San Francisco Examiner/July 18, 1901
Most notable was the entrance upon the scene of Mr. Julius Becker, who, when it comes to Schützenfests, is one of the old war horses. On his breast he proudly wore a silver medal cast in the figure of a war-harnessed knight and won at a fest of the Danzig Schützenguild of West Prussia in 1854.
Among other medals, and some imperial, he had with him, won in competition from the early fifties to the late seventies. Very young it makes us Americans feel to sit at the knees of such a man, who calmly relates that he became first knight of the 525TH annual fest of the Marienwerder Schützenguild, and that that happened a quarter of a century ago!
Nearly six centuries gone, Winrich von Knieprode, first knight of the name, made his stronghold in a castle perched on a rock near Marienburg. This same castle it was that the Maltese knights built when they gave over crusading and fell to conquering the pagan Prussians; and from this same castle Winrich von Knieprode waged successful war against the Robber Knights and gave law and order to the devastated land.
And this was the knight who founded the first Schützenguild 550 years ago. And that guild, of which Mr. Becker is a member, still flourishes to-day and treasures the great medal chains of silver presented to the first Schützen Konig by its founder. These chains weigh twenty-one pounds and each year the target determines which member of the club is to receive the great honor of holding them in charge.
When Napoleon Bonaparte brought Prussia to her knees, he entered Danzig with the express intention of looting these chains. But in vain were the royal servants browbeaten and threatened, and in vain were the gardens and cellars of the King dug up. The unconquered Corsican went on his way empty-handed; and as the only thing, but the greatest thing saved, the King produced the chains and caused the glad tidings to be sent to all the people.
Mr. Becker’s shooting days are over, but as he sits and watches us younger men and measures us by the traditions of centuries, we feel very young indeed. Many a long cycle and strange event must come to pass ere our children’s children and their children’s children shoot for kingship at the 550th fest of an American Schützen.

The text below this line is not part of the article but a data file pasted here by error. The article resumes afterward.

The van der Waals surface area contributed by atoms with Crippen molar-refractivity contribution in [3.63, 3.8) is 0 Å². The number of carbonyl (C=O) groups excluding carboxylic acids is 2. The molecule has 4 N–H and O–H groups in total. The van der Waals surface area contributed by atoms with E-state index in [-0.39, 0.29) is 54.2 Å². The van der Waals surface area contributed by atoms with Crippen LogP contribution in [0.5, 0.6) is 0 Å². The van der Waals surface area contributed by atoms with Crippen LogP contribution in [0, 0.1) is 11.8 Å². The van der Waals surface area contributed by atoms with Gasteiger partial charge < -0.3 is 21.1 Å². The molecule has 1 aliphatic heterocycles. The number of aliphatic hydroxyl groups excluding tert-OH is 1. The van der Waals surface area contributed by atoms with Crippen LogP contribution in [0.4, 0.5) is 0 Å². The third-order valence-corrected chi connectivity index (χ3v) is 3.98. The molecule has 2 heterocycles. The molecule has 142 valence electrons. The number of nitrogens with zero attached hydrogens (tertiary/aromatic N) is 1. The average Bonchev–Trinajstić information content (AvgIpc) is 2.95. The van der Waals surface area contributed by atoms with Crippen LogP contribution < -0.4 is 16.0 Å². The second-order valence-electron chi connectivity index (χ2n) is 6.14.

Wednesday was All People’s Day, and all people’s day it turned out to be, with the smoke thick on the firing line and the men lining up for a chance at the targets. It was an ideal day, with just enough wind to cool the air and not enough to discommode the marksmen.
That is, it was cool except in the glass shooting-box of the honor targets. Here strange and startling temperatures ranged, and, to judge from the sweat dripping from some of the men as they emerged, even a government thermometer could not have withstood the pressure.
“Hot?” one of the unfortunates remarked, sweeping the moisture from his fevered brow; “just let me tell you that the steam-room of the Olympics is out of the running.” And thereat he turned away, weak and tottery, to meditate upon the mystery of things in general and of honor targets in particular.
All the sharpshooters have balked at these targets for three days now, and not a few of them are still balking. And small wonder. During all the fest a member is entitled to but three shots on them, while the prizes to be gained thereby are the most valuable and the honors overwhelming.
The fun has begun, however, though it is anything but fun to the nerve-tried men who go into the glass box. Finally, when they have steeled themselves to the ordeal, they walk up very quickly, with determined faces, and duck in without a glance to right or left.
Here is where A. H. Pape fell down yesterday. Pape is reigning king of the Californian Schützen Club, and from the opening of the Festival has backed his reputation with skill and credit. Yesterday morning, having just made 23, 25, and 24, on the ring target, and feeling rather good because of it, he decided that then was the time to tackle the Honor Target Eureka. Well, each shot is a possible 25, and his first shot netted him 9.
His next shots brought him 21 and 22, but too late to avert the Waterloo. Then he grew reckless, went up against the Honor Germania, dropped the red flag the first shot, missed the second, and declined to fire the third.
What causes merriment among the sharpshooters is the fact that his father F. Pape, who is 63 and who was never reckoned a crack, stands third high on the same target, with a score of 67. It is rumored that Pape the younger made the failure out of filial respect; that he could not bear to beat his father. But Papa Pape says nothing, though his eyes wink significantly.
The works of Jack London and other major journalists are freely available from The Archive of American Journalism: www.historicjournalism.com